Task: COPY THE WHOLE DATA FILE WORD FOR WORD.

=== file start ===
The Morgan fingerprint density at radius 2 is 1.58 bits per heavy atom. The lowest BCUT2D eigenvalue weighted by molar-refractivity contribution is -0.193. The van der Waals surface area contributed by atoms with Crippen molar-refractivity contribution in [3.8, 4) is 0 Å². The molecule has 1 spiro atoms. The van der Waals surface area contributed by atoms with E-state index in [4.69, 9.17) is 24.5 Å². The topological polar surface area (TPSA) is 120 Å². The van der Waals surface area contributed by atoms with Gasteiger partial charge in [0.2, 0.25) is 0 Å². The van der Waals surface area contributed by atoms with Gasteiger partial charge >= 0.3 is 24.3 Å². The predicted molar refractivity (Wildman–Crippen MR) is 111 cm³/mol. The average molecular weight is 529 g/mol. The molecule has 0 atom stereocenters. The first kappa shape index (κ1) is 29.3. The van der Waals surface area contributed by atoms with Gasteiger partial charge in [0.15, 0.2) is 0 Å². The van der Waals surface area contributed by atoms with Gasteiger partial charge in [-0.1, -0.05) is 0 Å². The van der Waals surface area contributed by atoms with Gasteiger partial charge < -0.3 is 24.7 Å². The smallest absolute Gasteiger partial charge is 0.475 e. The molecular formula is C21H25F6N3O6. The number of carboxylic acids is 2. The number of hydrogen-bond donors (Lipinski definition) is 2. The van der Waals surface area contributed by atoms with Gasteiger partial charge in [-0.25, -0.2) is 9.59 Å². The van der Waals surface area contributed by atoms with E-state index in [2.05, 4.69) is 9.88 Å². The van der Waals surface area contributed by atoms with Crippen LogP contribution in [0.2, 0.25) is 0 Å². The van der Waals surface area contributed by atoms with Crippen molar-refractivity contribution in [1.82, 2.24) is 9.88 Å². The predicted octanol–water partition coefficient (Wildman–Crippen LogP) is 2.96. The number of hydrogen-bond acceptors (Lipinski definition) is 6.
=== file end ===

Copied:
The Morgan fingerprint density at radius 2 is 1.58 bits per heavy atom. The lowest BCUT2D eigenvalue weighted by molar-refractivity contribution is -0.193. The van der Waals surface area contributed by atoms with Crippen molar-refractivity contribution in [3.8, 4) is 0 Å². The molecule has 1 spiro atoms. The van der Waals surface area contributed by atoms with E-state index in [4.69, 9.17) is 24.5 Å². The topological polar surface area (TPSA) is 120 Å². The van der Waals surface area contributed by atoms with Gasteiger partial charge in [0.2, 0.25) is 0 Å². The van der Waals surface area contributed by atoms with Gasteiger partial charge >= 0.3 is 24.3 Å². The predicted molar refractivity (Wildman–Crippen MR) is 111 cm³/mol. The average molecular weight is 529 g/mol. The molecule has 0 atom stereocenters. The first kappa shape index (κ1) is 29.3. The van der Waals surface area contributed by atoms with Gasteiger partial charge in [0.15, 0.2) is 0 Å². The van der Waals surface area contributed by atoms with Gasteiger partial charge in [-0.1, -0.05) is 0 Å². The van der Waals surface area contributed by atoms with Gasteiger partial charge < -0.3 is 24.7 Å². The smallest absolute Gasteiger partial charge is 0.475 e. The molecular formula is C21H25F6N3O6. The number of carboxylic acids is 2. The number of hydrogen-bond donors (Lipinski definition) is 2. The van der Waals surface area contributed by atoms with Gasteiger partial charge in [-0.25, -0.2) is 9.59 Å². The van der Waals surface area contributed by atoms with E-state index in [2.05, 4.69) is 9.88 Å². The van der Waals surface area contributed by atoms with Crippen LogP contribution in [0.2, 0.25) is 0 Å². The van der Waals surface area contributed by atoms with Crippen molar-refractivity contribution in [1.82, 2.24) is 9.88 Å². The predicted octanol–water partition coefficient (Wildman–Crippen LogP) is 2.96. The number of hydrogen-bond acceptors (Lipinski definition) is 6.